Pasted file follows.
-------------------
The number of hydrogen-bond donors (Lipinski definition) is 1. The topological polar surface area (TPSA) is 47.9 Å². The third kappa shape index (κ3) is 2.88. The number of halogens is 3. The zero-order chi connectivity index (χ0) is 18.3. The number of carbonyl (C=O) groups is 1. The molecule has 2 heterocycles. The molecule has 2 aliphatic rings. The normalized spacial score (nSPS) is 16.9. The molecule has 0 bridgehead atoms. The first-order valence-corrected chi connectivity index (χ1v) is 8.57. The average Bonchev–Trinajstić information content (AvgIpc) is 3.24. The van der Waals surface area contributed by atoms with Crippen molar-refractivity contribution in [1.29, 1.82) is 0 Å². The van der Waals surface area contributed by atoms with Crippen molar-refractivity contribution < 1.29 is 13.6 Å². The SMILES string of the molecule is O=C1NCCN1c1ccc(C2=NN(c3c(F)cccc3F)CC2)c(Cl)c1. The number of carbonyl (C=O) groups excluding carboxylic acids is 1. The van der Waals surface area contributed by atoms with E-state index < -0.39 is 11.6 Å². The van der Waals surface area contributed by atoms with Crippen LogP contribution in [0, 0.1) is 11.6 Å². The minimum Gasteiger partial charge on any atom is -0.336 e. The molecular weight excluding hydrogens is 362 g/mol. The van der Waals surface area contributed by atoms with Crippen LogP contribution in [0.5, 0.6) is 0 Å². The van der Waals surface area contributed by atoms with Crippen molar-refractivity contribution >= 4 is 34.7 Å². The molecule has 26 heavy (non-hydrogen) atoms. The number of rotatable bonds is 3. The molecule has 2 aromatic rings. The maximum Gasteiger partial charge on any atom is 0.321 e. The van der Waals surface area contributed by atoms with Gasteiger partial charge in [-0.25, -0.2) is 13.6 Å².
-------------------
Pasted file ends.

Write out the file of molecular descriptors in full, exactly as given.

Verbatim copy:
The number of hydrogen-bond donors (Lipinski definition) is 1. The topological polar surface area (TPSA) is 47.9 Å². The third kappa shape index (κ3) is 2.88. The number of halogens is 3. The zero-order chi connectivity index (χ0) is 18.3. The number of carbonyl (C=O) groups is 1. The molecule has 2 heterocycles. The molecule has 2 aliphatic rings. The normalized spacial score (nSPS) is 16.9. The molecule has 0 bridgehead atoms. The first-order valence-corrected chi connectivity index (χ1v) is 8.57. The average Bonchev–Trinajstić information content (AvgIpc) is 3.24. The van der Waals surface area contributed by atoms with Crippen molar-refractivity contribution in [1.29, 1.82) is 0 Å². The van der Waals surface area contributed by atoms with Crippen molar-refractivity contribution < 1.29 is 13.6 Å². The SMILES string of the molecule is O=C1NCCN1c1ccc(C2=NN(c3c(F)cccc3F)CC2)c(Cl)c1. The number of carbonyl (C=O) groups excluding carboxylic acids is 1. The van der Waals surface area contributed by atoms with E-state index < -0.39 is 11.6 Å². The van der Waals surface area contributed by atoms with Crippen LogP contribution in [0, 0.1) is 11.6 Å². The minimum Gasteiger partial charge on any atom is -0.336 e. The molecular weight excluding hydrogens is 362 g/mol. The van der Waals surface area contributed by atoms with Crippen LogP contribution in [0.5, 0.6) is 0 Å². The van der Waals surface area contributed by atoms with Crippen molar-refractivity contribution >= 4 is 34.7 Å². The molecule has 26 heavy (non-hydrogen) atoms. The number of rotatable bonds is 3. The molecule has 2 aromatic rings. The maximum Gasteiger partial charge on any atom is 0.321 e. The van der Waals surface area contributed by atoms with Gasteiger partial charge in [-0.25, -0.2) is 13.6 Å².